Estimation of the start time of chloroplast movement using three approaches. A Bayesian inference of the state-space model for a chloroplast in cell 1. The observed distance of the chloroplast from the blue microbeam (first panel), the observed and inferred velocity of movement (second panel), the inferred coefficient of the blue microbeam (third panel), and the inferred random fluctuations of the velocity (last panel) are shown. B Estimation of the state-space model for a chloroplast in cell 1 using the Kalman filter. The observed distance of the chloroplast from the blue microbeam (first panel), the observed and inferred velocity of movement (second panel), and the inferred coefficient of the blue microbeam (third panel) are shown. C Estimation of the start time for a chloroplast in cell 1 without the state-space model. The observed distance of the chloroplast from the blue microbeam is shown. D Comparison of the start time of chloroplast movement between the visual estimation and the three methods. Each dot represents the data point of each chloroplast. E Comparison of the total time required to estimate the start time of the movement of 11 chloroplasts in cell 2 between the visual estimation and the three methods. In the panels including inferred values, dots, solid lines, and shaded regions are the observed values, medians, and 99% credible intervals of the Bayesian inference, respectively. In AC, orange solid lines and green dashed lines represent the start time estimated by each method and the visual observation, respectively. The shaded and light regions are the periods under observation light and under blue microbeam irradiation, respectively

Bayesian inference of state-space models requires a high computational cost for sampling from and/or estimating the posterior distributions of parameters. In this study, the Markov Chain Monte Carlo (MCMC) approach [19] was used to sample from the posterior distributions, while approximate computation of posteriors can be implemented by, for example, variational Bayes [23, 24] and Laplace approximation [25, 26]. To reduce the computational cost of Bayesian approaches and ensure user convenience, we used a state-space model without random fluctuations of the movement velocity and estimated the parameters using the Kalman filter. The movement velocity was explained only by the influence of the microbeam, while the start time of chloroplast movement was defined in the same manner as that of the Bayesian approach (Fig. 2B and Additional file 1: Fig. S1, S2, S3B).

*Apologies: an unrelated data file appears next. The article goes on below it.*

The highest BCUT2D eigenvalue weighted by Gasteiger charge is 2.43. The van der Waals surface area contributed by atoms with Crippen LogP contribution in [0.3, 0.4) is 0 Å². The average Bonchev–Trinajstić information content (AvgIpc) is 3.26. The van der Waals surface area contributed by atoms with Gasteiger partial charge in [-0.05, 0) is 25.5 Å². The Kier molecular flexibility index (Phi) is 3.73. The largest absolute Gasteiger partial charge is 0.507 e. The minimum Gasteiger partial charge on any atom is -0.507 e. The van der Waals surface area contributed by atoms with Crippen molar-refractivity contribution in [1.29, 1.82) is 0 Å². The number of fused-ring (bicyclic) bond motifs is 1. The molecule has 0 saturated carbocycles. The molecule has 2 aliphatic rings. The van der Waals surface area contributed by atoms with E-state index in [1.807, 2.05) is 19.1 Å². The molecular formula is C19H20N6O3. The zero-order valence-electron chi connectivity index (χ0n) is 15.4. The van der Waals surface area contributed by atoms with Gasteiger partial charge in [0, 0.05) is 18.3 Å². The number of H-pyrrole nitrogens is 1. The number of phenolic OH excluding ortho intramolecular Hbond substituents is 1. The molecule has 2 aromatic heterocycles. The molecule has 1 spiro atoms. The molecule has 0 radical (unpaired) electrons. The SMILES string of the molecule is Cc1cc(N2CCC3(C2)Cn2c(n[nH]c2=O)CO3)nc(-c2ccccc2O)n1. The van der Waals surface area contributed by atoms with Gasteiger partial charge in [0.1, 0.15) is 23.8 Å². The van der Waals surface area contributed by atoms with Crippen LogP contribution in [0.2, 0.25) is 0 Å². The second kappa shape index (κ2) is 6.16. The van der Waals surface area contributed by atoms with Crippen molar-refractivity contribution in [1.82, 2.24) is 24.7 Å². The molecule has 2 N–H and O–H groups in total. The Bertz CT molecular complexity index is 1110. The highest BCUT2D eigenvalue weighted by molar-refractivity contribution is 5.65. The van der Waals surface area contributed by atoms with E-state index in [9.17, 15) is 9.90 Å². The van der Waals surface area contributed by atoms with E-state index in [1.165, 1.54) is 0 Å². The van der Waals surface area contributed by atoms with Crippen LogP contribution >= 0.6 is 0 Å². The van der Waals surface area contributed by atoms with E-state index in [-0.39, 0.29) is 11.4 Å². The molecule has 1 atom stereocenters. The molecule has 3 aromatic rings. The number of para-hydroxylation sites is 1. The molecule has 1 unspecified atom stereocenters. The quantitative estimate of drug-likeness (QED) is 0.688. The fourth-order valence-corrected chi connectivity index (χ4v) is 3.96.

We also estimated the start time of chloroplast movement without using the state-space models (without-model approach). In this approach, we focused on the distances of chloroplasts from the microbeam and defined the start time of chloroplast movement as the time when the three criteria described in the Methods section were first met (Fig. 2C and Additional file 1: Fig. S1, S2, S3C).

The Bayesian and without-model approaches agreed closely with the start time of chloroplast movement determined by visual estimations (Pearson’s correlation coefficient > 0.87, with visual estimations; Fig. 2D). The Kalman filter approach showed weaker correlation (Pearson’s correlation coefficient = 0.69). The time required to estimate the start time was considerably reduced using these methods (Fig. 2E). The start time of chloroplast movement determined by the without-model approach was used for the analyses in Figs. 47, because it showed a better correlation with visual estimations than other approaches (Fig. 2D).